After doing a DCF valuation of the Hyundai-Beijing Motor project, we get a positive NPV of $152,633,450 for the 8 year project. Although this valuation may not be entirely accurate because factors like inflation, political, social and economic risk are not wholly accounted for, we believe that it is a reasonable and rational valuation and will offer a reference point for the project. In the business world, especially in the emerging markets, anything can happen. What Hyundai must realize when investing so heavily in China, is that if the project fails for some reason, weather it be because of macro or micro factors, it will be a sunk cost. Rarely will you find other companies or countries that are willing to buy a plant that is in distress. Keeping all this in mind, Hyundai must make a decision on their plans for the 2005 expansion. It is our belief that Hyundai should venture into this relatively new emerging market to capture the market and benefit from the first mover advantage. Though the risks involved into this project are great, the benefits that can be reaped outweigh the risk in our opinion.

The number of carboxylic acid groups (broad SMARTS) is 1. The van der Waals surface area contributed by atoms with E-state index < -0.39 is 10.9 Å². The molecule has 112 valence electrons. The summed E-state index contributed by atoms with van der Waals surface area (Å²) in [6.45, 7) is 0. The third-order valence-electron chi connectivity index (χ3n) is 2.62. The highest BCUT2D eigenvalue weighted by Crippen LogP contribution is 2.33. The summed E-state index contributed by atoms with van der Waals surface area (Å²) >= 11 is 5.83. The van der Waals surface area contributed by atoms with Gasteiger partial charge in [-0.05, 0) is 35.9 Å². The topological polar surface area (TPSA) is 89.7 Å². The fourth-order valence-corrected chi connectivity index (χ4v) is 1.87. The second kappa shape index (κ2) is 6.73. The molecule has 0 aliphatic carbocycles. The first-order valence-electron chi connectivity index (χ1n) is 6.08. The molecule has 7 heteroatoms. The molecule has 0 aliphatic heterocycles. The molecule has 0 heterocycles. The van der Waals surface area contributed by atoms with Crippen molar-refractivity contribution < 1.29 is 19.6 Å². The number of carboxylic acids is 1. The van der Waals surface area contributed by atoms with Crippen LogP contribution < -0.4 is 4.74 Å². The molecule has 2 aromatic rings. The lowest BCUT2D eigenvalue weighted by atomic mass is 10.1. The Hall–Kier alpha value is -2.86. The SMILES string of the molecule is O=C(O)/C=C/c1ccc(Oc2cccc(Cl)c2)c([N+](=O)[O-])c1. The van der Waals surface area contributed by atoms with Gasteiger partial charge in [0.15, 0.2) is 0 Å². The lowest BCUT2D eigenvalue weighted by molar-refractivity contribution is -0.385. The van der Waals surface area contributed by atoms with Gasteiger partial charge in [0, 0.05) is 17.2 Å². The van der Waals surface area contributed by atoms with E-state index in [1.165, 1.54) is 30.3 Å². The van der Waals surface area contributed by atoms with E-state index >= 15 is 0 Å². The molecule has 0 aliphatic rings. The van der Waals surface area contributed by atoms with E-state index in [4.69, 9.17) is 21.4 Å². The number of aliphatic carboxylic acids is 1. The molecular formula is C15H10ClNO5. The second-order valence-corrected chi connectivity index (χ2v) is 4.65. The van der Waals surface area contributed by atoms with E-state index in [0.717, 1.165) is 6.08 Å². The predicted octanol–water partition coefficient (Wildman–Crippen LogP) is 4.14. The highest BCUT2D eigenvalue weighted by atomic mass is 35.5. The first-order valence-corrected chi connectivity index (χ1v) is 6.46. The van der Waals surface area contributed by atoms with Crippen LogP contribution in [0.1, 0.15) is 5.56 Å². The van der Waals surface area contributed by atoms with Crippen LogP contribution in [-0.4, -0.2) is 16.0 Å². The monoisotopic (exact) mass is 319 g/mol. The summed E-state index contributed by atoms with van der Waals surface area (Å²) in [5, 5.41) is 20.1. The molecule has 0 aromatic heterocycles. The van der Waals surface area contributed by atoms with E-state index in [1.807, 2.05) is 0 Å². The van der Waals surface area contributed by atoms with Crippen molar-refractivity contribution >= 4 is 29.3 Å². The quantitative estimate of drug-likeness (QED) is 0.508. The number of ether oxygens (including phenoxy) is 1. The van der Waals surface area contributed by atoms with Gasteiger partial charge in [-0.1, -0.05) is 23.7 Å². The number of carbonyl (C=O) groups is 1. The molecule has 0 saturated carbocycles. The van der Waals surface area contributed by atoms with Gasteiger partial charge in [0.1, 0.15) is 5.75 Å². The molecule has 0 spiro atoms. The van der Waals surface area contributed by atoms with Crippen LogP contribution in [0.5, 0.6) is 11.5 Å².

Ultimately, Hyundai will have to form synergies with Beijing Motor and the Chinese government on all levels of business and production. Management must make a deliberate effort to adapt to this environment for the two companies to be successful. However, Hyundai has already invested in four other plants in China and will have invaluable knowledge obtained through those investments to benefit their biggest investment in this venture with Beijing Motor. Consequently, Hyundai’s attraction for investor’s in the US and abroad will increase substantially. In our previous valuation of Hyundai Motor Corp, we determined that the company was undervalued. Their operations in China and other emerging markets will only increase their firm value, contributing to the stability and attractiveness of the firm for investors.